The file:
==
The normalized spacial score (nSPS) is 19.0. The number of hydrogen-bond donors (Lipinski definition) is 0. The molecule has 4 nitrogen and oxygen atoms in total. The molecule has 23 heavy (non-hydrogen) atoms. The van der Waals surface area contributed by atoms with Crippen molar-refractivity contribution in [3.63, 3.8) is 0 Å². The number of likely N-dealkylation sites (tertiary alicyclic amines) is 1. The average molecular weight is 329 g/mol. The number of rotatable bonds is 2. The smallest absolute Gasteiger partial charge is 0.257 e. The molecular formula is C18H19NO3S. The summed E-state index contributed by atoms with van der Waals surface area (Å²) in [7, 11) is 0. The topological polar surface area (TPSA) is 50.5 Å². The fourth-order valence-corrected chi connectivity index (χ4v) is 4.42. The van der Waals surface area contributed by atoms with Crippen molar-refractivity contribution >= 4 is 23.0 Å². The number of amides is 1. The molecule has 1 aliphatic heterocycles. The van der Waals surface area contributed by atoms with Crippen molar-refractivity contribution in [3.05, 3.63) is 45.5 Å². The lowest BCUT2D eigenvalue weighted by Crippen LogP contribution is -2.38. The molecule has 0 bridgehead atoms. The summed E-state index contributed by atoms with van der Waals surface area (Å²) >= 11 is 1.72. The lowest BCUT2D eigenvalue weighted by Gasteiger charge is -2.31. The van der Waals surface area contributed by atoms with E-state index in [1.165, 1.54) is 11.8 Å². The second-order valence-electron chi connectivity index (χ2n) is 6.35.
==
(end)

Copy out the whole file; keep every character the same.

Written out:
The normalized spacial score (nSPS) is 19.0. The number of hydrogen-bond donors (Lipinski definition) is 0. The molecule has 4 nitrogen and oxygen atoms in total. The molecule has 23 heavy (non-hydrogen) atoms. The van der Waals surface area contributed by atoms with Crippen molar-refractivity contribution in [3.63, 3.8) is 0 Å². The number of likely N-dealkylation sites (tertiary alicyclic amines) is 1. The average molecular weight is 329 g/mol. The number of rotatable bonds is 2. The smallest absolute Gasteiger partial charge is 0.257 e. The molecular formula is C18H19NO3S. The summed E-state index contributed by atoms with van der Waals surface area (Å²) in [7, 11) is 0. The topological polar surface area (TPSA) is 50.5 Å². The fourth-order valence-corrected chi connectivity index (χ4v) is 4.42. The van der Waals surface area contributed by atoms with Crippen molar-refractivity contribution >= 4 is 23.0 Å². The number of amides is 1. The molecule has 1 aliphatic heterocycles. The van der Waals surface area contributed by atoms with Crippen molar-refractivity contribution in [3.05, 3.63) is 45.5 Å². The lowest BCUT2D eigenvalue weighted by Crippen LogP contribution is -2.38. The molecule has 0 bridgehead atoms. The summed E-state index contributed by atoms with van der Waals surface area (Å²) >= 11 is 1.72. The lowest BCUT2D eigenvalue weighted by Gasteiger charge is -2.31. The van der Waals surface area contributed by atoms with E-state index in [1.165, 1.54) is 11.8 Å². The second-order valence-electron chi connectivity index (χ2n) is 6.35.